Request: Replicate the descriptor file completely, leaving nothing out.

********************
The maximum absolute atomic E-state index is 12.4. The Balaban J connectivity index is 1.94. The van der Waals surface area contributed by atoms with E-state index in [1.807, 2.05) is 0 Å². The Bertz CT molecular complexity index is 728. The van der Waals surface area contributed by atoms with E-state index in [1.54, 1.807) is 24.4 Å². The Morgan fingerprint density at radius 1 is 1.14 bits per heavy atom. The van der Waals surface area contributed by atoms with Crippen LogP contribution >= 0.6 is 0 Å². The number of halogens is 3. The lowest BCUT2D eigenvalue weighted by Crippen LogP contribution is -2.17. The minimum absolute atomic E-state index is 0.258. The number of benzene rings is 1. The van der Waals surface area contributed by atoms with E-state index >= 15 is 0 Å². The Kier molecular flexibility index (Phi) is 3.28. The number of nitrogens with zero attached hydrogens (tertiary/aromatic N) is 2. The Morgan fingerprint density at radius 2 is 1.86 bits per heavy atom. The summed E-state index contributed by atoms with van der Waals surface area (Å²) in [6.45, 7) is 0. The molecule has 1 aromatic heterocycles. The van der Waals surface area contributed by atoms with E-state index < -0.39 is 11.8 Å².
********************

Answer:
The maximum absolute atomic E-state index is 12.4. The Balaban J connectivity index is 1.94. The van der Waals surface area contributed by atoms with E-state index in [1.807, 2.05) is 0 Å². The Bertz CT molecular complexity index is 728. The van der Waals surface area contributed by atoms with E-state index in [1.54, 1.807) is 24.4 Å². The Morgan fingerprint density at radius 1 is 1.14 bits per heavy atom. The van der Waals surface area contributed by atoms with Crippen LogP contribution >= 0.6 is 0 Å². The number of halogens is 3. The lowest BCUT2D eigenvalue weighted by Crippen LogP contribution is -2.17. The minimum absolute atomic E-state index is 0.258. The number of benzene rings is 1. The van der Waals surface area contributed by atoms with E-state index >= 15 is 0 Å². The Kier molecular flexibility index (Phi) is 3.28. The number of nitrogens with zero attached hydrogens (tertiary/aromatic N) is 2. The Morgan fingerprint density at radius 2 is 1.86 bits per heavy atom. The summed E-state index contributed by atoms with van der Waals surface area (Å²) in [6.45, 7) is 0. The molecule has 1 aromatic heterocycles. The van der Waals surface area contributed by atoms with E-state index < -0.39 is 11.8 Å².